Galileo Launch Scrubbed; Possible on Friday

October 20, 2011  - By

UPDATE: Following the work performed on the Soyuz launch facility and the associated additional checks, Arianespace has decided to restart the countdown operations for the launch VS01, Soyuz STB – Galileo IOV-1. Liftoff of the Soyuz ST-B launcher is now set for Friday, October 21, at
10:30:26 a.m.  (UTC) Friday, October 21
07:30:26 a.m.  (French Guiana time)
12:30:26 p.m.  (Paris time)
06:30:26 a.m.  (Washington, D.C., time)
02:30:26 p.m.  (Moscow time)

Galileo's Soyuz awaits it's flight.

A problem with the ground-support fueling system for the rocket carrying two Galileo in-orbit validation (IOV) satellites has delayed their launch either until Friday, October 21, or perhaps indefinitely.

A statement from launch operator Arianespace said, “A ground support system leak during third-stage fueling of the Soyuz launcher was the cause of today’s delay for this medium-lift vehicle’s inaugural flight from French Guiana. Arianespace Chairman & CEO Jean-Yves Le Gall said the leak was in a launch pad pneumatic system that activates the pre-planned disconnection of fueling lines to Soyuz’ third stage before the vehicle lifts off."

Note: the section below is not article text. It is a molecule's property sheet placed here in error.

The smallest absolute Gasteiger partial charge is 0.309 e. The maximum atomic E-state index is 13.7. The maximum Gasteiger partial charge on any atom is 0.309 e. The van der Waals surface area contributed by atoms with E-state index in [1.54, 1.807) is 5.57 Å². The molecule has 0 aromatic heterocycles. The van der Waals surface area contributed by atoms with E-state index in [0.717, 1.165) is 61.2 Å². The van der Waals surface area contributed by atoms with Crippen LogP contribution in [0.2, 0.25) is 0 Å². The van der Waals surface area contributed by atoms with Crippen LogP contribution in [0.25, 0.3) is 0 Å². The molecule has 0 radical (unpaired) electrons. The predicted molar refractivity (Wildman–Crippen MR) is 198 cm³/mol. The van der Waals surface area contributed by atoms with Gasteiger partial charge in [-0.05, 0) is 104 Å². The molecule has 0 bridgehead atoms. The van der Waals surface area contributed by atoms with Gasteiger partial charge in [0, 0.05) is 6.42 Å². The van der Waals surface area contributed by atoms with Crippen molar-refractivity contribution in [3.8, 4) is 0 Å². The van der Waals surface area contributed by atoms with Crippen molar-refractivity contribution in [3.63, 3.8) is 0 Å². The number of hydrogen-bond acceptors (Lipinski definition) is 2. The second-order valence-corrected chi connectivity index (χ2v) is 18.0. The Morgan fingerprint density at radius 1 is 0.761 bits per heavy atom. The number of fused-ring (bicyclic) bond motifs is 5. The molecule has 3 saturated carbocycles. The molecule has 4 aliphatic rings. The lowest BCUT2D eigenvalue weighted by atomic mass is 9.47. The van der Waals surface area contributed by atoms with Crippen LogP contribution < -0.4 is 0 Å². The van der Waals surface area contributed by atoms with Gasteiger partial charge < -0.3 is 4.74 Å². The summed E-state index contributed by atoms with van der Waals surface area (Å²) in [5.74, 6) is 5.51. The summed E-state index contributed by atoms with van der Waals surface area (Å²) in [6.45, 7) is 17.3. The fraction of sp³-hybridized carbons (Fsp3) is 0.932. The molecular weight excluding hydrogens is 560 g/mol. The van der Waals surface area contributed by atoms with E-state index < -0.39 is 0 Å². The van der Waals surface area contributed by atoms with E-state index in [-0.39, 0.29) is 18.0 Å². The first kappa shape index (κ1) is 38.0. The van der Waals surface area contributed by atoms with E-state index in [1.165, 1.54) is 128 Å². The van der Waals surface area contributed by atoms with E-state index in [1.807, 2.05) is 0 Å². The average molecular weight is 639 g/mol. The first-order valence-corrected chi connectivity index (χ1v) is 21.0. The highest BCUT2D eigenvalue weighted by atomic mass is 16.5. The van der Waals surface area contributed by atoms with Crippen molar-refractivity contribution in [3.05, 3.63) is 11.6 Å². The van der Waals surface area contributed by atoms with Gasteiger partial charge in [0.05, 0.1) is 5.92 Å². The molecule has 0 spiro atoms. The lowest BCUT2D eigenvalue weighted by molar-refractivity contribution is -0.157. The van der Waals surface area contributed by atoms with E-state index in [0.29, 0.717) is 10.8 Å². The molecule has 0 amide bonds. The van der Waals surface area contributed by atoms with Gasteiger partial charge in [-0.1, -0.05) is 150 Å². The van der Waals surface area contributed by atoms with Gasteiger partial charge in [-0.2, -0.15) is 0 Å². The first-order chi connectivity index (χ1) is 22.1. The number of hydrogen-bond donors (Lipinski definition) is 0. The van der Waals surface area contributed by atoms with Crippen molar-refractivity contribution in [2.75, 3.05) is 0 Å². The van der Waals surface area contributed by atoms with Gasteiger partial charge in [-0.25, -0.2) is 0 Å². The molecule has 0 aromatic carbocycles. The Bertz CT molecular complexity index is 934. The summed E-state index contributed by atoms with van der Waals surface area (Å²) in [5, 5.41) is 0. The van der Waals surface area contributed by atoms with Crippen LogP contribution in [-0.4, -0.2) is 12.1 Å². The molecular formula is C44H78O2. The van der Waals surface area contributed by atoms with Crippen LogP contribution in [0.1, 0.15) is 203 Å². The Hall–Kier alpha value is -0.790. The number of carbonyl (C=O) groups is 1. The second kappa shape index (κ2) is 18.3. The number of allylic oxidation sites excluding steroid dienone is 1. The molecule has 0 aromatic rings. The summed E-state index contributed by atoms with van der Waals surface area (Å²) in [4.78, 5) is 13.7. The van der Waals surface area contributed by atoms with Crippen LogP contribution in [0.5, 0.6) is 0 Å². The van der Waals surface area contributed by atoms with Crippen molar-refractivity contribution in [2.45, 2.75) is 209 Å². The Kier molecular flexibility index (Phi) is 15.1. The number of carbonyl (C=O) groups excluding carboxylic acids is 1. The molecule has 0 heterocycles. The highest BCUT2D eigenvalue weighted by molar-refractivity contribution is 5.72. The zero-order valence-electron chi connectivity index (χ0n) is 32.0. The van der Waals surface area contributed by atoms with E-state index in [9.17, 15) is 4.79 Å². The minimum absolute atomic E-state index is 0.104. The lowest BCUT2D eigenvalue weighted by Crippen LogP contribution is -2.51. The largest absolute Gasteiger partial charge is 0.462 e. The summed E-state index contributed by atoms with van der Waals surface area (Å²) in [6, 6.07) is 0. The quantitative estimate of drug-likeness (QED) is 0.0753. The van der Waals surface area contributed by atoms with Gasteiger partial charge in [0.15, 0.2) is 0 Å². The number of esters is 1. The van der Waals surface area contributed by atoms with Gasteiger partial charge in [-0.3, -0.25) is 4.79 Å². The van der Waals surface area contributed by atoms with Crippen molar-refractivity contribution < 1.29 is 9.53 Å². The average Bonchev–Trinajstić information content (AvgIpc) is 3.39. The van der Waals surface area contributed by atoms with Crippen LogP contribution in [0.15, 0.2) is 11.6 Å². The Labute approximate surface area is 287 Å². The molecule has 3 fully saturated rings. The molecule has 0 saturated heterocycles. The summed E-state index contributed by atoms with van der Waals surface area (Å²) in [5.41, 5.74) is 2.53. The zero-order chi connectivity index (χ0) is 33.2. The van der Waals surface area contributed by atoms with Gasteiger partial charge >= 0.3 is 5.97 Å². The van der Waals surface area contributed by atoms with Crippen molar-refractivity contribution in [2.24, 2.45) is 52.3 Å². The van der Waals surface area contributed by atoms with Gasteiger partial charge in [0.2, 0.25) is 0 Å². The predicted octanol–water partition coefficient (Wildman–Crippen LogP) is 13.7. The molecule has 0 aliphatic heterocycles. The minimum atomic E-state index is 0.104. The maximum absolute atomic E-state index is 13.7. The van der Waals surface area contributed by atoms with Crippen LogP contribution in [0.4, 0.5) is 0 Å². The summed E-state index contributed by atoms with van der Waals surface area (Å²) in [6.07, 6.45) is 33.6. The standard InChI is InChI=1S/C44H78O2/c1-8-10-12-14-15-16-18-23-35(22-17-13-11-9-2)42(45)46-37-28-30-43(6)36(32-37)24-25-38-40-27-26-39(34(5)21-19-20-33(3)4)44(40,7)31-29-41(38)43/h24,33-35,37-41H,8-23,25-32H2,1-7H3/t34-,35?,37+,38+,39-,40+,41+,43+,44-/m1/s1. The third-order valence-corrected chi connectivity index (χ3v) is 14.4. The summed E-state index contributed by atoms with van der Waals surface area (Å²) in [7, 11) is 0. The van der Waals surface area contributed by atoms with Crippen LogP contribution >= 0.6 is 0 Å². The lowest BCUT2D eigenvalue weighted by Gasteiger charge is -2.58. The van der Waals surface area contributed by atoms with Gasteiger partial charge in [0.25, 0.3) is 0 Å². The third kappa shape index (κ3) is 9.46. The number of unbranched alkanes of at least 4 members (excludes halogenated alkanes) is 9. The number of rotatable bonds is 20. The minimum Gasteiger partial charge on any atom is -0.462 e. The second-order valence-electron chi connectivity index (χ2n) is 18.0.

“During the final phase of third-stage fueling, there apparently was a change in pressure in this pneumatic system, and we observed the unplanned disconnection of the two connectors that enable the fueling of Soyuz’ third stage with liquid oxygen and kerosene,” Le Gall told reporters during a briefing at the Kourou Spaceport’s Jupiter mission control room. “The problem apparently is due to a valve leak in this pneumatic system, and we have taken the decision to empty the launcher and replace the valve.”

Le Gall underscored that the identified anomaly is in the ground-based pneumatic system, not on the launch vehicle. Fueling of the Soyuz is performed inside the mobile service gantry, which continues to remain in place on the launch pad. The launcher and its payload of two Galileo IOV satellites are in a safe mode, as is the ELS launch site.

Le Gall said a decision is to be made later today on whether to reschedule the liftoff for tomorrow. “We will confirm this once the valve is replaced; the decision also will take into account the launch team members — who worked all night during the original countdown.” If the launch is approved for tomorrow, October 21, the lift-off time would be four minutes earlier — at 7:30 a.m. local time.

One scientist who is following the situation from afar commented that possibly lyrics by the rock group Queen would be appropriate for the launch watch:

"Open your eyes. Look up to the skies and see
Thunderbolt and lightning, very, very fright'ning me
(Galileo) Galileo (Galileo) Galileo
Galileo figaro – magnifico"

Artist's depiction of a Galileo satellites being ejected from the dispenser.

This article is tagged with , and posted in GNSS